Access educator Corina Ceban shares her impressions about participating in the SUSI Program at the University of Montana

October, 26 2015

Life would be much easier if as human beings we learned to give ourselves to others instead of expecting to be on the receiving end. On July 5, 2015 SUSI scholars closed a huge chapter of SUSI program. Our stay in the USA has been rewarding and a journey of learning and re-learning, if there is such a word. We have been presented with a variety of situations, which we have been fortunate to learn from, and challenges, which we have readily overcome.


The University of Montana welcomed us to the Study of the U.S. Institutes on Secondary Education: American Studies through the Lens of Democracy and Citizenship. They looked forward to working with us on that exciting opportunity to learn about issues in secondary education and American studies through a wide range of speakers, workshops, and field trips. Throughout the program, Academic Director Dr. Robert Saldin met regularly with us to provide context for speakers, workshops, and readings. We met with University faculty and community leaders, and you participated in workshops on curriculum development.
This program offered a range of learning opportunities, aiming to outline America's philosophical foundations and examine the ways history has shaped American politics, economics, and society. The curriculum developed by Dr. Robert Saldin offered a non-partisan, interdisciplinary approach to discussing some of the major themes of American culture and society. Some of the topics that were discussed included: The Ideas that Shape America-The United States is a nation grounded in specific social and political ideas. This program aimed to highlight these ideas-including liberty, equality, self-government, individualism, and the American dream-and to describe how they help Americans understand themselves and articulate their national ideals and aspirations. Attention was paid to the ways in which such fundamental ideals could conflict, and the different ways in which Americans interpret the effects that they should have.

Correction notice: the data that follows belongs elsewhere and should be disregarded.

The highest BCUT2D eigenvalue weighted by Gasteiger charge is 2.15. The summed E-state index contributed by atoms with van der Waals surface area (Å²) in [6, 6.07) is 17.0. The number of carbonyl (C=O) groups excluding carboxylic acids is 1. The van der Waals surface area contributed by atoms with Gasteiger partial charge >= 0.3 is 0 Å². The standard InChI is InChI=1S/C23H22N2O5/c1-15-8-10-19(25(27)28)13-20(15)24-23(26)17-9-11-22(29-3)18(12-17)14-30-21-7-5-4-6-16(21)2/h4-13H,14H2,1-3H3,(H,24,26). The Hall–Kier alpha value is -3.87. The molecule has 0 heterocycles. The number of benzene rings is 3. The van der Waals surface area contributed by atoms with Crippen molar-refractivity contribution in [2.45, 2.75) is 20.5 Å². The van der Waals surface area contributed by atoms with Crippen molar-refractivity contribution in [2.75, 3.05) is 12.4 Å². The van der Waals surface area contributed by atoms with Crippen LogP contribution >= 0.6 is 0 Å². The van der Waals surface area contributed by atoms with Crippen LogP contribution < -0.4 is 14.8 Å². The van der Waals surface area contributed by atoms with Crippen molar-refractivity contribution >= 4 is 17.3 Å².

Debating American Democracy-the meaning of American democracy has always been contested. Through this program, you examined the theoretical ideas that informed the creation and development of America's political system and considered some of the contemporary challenges facing American democracy.
American Culture: Past, Present, and Future-what holds a large, diverse country together? We explored the differences and similarities that define the American experience from the perspectives of its citizens.
The program triggered important reflections, in depth comparisons of realities of the United States with our contexts, and brought a feeling of achievement every time we took a step and completed it. It provided us with self-recognition of strengths, weaknesses and areas of opportunity. We learned to manage ourselves respectfully in a group as diverse as a set of fingerprints. We established strong connections that, hopefully, will last for a lifetime. We learnt to "deal with it" by providing opinions and support, learning how our actions influence and influence those around us. We learnt to see through the lens of a country that has worked hard to promote their values, their culture and their traditions; many of which they feel proud of and others which they are working on to modify. We saw their contradictions and diverse opinions on important topics, their own analysis, their own opposition, we learned the raw truth and it helped shape our thinking. Oh, how important it is, to see the humbleness of those who work hard to maintain an identity, that work hard to make changes in their own lives, while being of service to the world.


Finally, in 35 days we understood that the United States is a country where people open up to offer to others and share their learning and beliefs. It is a country where people are interested in giving, more than in receiving. It is a country that truly promotes understanding by providing experiential tools like this program. It is a country where citizens constantly reflect about their success and failures, without letting the latter stop them but instead using them as a means of learning. It is a country where specifically Missoulians opened their hearts and home to let us learn about their habits, customs and traditions. What did we discover through this understanding? That we are not so different! That just like the United States we also work hard, learn a lot and reflect about our mistakes and take action. We also open our hearts and welcome everybody willing to be part of our lives. We are also in constant analysis of who we are, what we do and how we affect our surroundings.

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